Do you have any advice for a student considering a major in cognitive science?

Don’t be shy with professors and upperclassmen! There are so many subfields and disciplines within cognitive science and we’d love to talk about them.


Layal Bata ’21

Hometown: Amman, Jordan/Orinda, CA
Majors: cognitive science, computer science

What was your motivation to major in cognitive science?

I wanted a truly interdisciplinary field that doesn’t draw lines between science, social science and the humanities, but rather merges each approach thoughtfully to create a more robust basis for analysis. Looking at the same questions from multiple perspectives creates a much richer, more interesting answer to the questions proposed by cognitive science.

Can you describe your working relationships with cognitive science professors? Are there any standout classes you’ve taken?

From the moment I took COGS 101 with Professors Carmel Levitan and Kathryn Leonard, it was extremely clear that this department thinks critically about the material being presented, and encourages critique.“” with Professor Alan Knoerr has also been a real pleasure!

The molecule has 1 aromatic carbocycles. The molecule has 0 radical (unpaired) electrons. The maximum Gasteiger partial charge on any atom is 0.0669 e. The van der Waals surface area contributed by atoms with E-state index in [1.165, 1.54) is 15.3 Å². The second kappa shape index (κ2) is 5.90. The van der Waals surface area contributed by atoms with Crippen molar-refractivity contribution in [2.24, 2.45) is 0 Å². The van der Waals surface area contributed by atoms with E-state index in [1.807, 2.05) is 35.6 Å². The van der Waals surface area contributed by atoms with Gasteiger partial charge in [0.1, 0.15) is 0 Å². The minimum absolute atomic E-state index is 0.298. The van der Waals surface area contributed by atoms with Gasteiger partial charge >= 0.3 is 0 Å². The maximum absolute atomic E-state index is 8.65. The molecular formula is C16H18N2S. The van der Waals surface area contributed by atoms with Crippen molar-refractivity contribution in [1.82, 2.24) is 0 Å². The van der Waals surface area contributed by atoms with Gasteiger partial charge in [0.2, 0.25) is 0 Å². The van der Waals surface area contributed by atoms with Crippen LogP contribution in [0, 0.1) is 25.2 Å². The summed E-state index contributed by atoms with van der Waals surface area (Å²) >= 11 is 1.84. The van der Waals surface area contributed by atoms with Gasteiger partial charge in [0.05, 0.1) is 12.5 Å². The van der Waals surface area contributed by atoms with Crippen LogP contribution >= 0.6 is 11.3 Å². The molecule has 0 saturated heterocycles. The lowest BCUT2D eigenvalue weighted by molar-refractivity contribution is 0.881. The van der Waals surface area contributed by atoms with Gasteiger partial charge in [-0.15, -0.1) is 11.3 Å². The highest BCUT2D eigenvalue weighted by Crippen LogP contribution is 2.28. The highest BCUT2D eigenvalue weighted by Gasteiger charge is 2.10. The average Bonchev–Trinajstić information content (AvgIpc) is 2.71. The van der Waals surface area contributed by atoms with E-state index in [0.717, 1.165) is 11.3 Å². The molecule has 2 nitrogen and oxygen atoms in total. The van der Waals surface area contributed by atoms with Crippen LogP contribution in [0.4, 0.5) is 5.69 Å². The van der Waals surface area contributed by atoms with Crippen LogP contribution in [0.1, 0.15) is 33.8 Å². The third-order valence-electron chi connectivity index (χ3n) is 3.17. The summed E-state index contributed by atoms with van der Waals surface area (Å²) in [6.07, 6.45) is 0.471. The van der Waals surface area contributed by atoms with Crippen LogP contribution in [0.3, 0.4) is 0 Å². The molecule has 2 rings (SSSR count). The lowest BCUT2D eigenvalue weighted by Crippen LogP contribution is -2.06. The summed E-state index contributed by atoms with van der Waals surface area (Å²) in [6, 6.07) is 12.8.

Have you taken part in any cognitive science-related research opportunities at Oxy?

I’ve been working in Oxy’s Multisensory Lab under Professor Levitan for a year, and it’s been an amazing experience. The most recent study I worked on was a multilab study on the causes of the effect, specifically with robots.

What do you find most compelling about studying cognitive science?

I love that cognitive science knows that we don’t truly know anything with 100% certainty. Cognitive science is not about hardline answers to large questions—everything is subject to adjustment or major changes, and the field is aware of how much our viewpoints on every question can shift based on access to knowledge, theories and evidence at the time. I find this malleability and diving into the unknown really exciting!

Do you have any advice for a student considering a major in cognitive science?

Cognitive science is interdisciplinary in nature, and although all the material is connected and what you learn in one place carries over to another, you get the opportunity to develop different ways of approaching similar questions. Be open to stepping out of your comfort zone!


Cassia Harrison ’20

Hometown: San Francisco, CA
Majors: cognitive science, economics

What was your motivation to major in cognitive science?